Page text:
A Bear, an Umbrella, and a Sticky Ex-Girlfriend
(First published in Writing Raw http://writingraw.com/assorted.html at http://www.writingraw.com/files/A%20Bear%20an%20Umbrella%20and%20a%20Sticky%20Ex-Girlfriend.pdf)
There is nothing more seductive than the idea that you can reinvent yourself. That you can throw off the leashes of the past, do away with crippling insecurities and wounded hope, and emerge a whole new you. Psychotherapists make a living out of the belief that happiness lies at the end of the next therapy session, while Lady Gaga, who looks more like a Dr. Who pastiche everyday, has turned the art of reinvention into an evolutionary imperative. The rest of us, meanwhile, colour our roots purple, listen fervidly to the interpretation of our personality offered by Cosmo, and visit life coaches to figure out who we could be if we could only escape who we are now.
If you aren’t a blonde pop-sensation, however, turning into a new you as you sit in the loo every morning and contemplate the meaning of life may not be quite so simple. The status quo holds a fatal charm, and as Marge Simpson would say, “I’ve dug myself into a happy little rut here, and I’m not about to hoist myself out of it.” In Laminated (produced by Lincoln-based theatre company Shooting Fish), Charlie, a flailing young writer played by Johnny Vivash, sits amidst the detritus of his life, packing away the ghosts that haunt him, in cardboard boxes that refuse to remain shut. If he can but escape the cold and critical voice of his mother, his clingy ex-girlfriend Katie, and the pompous publisher who knows nothing of literature and has asked him to turn his life’s work – his masterpiece, no less – into a children’s book, then maybe he can outrun his past and find the success that eludes him. Or – and this is his greatest fear – will trying to fly only prove him to be devastatingly average?
Old conversations repeat in Charlie’s head. His mother, as represented by a retro seventies dress in a faux-Japanese print, tells him in no uncertain terms that he is “not a writer, he writes – a small, but important, difference.” Frigid and unable to love, she is a poor substitute for his father who died when he was a child. All that remains of his father now is a hat stand, a blue mackintosh, and a muddle of contradictory memories.
Then there is Katie (Emily Bignell), his ex-girlfriend, who he met on a pier a long time ago, and who commits the crowning offence of loving him too much. Her cloying hands and her cream-cheese voice follow him everywhere and tattoo his failings as a lover into his brain, where they sit in judgment next to his failure as a writer. Does Katie need him too much, or is she in fact the woman that he desperately wants not to love?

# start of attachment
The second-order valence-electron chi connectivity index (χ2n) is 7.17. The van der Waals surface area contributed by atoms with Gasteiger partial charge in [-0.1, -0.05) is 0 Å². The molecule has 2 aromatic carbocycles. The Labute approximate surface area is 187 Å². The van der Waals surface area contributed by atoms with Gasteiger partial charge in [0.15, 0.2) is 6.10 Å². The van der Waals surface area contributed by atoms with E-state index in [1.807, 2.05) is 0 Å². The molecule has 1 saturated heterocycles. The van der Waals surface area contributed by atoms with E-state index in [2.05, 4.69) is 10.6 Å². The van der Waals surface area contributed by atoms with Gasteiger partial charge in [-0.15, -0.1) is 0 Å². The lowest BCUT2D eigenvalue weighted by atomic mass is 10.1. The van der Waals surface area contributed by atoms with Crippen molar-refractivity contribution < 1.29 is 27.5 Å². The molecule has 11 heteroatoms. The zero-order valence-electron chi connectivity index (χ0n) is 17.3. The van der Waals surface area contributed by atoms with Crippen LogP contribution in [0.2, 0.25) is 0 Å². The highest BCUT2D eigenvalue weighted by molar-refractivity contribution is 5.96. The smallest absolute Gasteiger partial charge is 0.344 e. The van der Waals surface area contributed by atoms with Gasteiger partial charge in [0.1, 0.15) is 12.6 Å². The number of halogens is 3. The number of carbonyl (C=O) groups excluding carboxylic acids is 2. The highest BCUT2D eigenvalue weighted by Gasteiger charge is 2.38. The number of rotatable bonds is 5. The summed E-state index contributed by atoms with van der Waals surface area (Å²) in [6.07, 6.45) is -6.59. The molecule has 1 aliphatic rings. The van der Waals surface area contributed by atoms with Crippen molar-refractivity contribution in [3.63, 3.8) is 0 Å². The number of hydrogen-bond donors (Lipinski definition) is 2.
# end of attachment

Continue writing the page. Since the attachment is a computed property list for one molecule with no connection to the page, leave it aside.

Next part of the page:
Wracked by obsessive guilt and narcissistic self-doubt, Charlie’s only real source of support is his persevering teddy bear. Hobbes to Charlie’s Calvin, teddy sets out on a journey of self-discovery to reclaim Charlie’s soul. He climbs a steep mountain, braves a plundering ocean, and finally, in the highlight of the play, fights off a murderous umbrella. In the end, teddy gives Charlie all his devotion, and wins for Charlie freedom from the shabby little town in which he grew up and in which he can only ever see himself as a provincial wannabe. (Think Simon Doonan and the beautiful people, just angrier, and minus the jazz hands and the Goyard manbags.) But even as Charlie emerges as a promising writer and escapes the geographical confines of his past life, he comes face-to-face with his ex Katie, and with the fact that no matter how far he runs, in the end, there is no escaping himself.
Vivash and Bignell deliver convincing performances as tortured artist and eternally-patient girlfriend, and Shooting Fish founder Darren Bolton has produced a compelling – though at times a trifle long-winded and in need of tightening – script. But it is puppet master Robert Tygner and his puppets that steal the show. Tygner has Spitting Image under his belt, the odd Muppets episode, and the goblins in George Lucas’ Labyrinth. In this Arts Council-funded reprise of Shooting Fish Theatre’s 2008 Laminated, he, along with choreographer Gary Clarke, makes the ghosts of Charlie’s past come alive. Since we are a seasoned audience of the slick Wallace and Gromit stop-motion animation, and the motion capture technology used to create characters like Gollum, it may come as a surprise that Tygner’s puppets, instead of looking tacky, or at best sort of cute, come across as endearing, oddly lifelike, and hilarious. While the dolls that represent Charlie and Katie, the dress and the hat-stand that mime his parents, and the publisher-monkey are charming, it is quixotic teddy, with his wide-eyed valour and dreams of grandeur that steals the day. To teddy goes the Oscar.
Shooting Fish Theatre Company
Tristan Bates Theatre,
Till February 19, 2011
Read a short review on London Festival and Fringe http://www.londonfestivalfringe.com/indexposttag.php?slug=amita-murray and long review in Writing Raw, February 21st edition.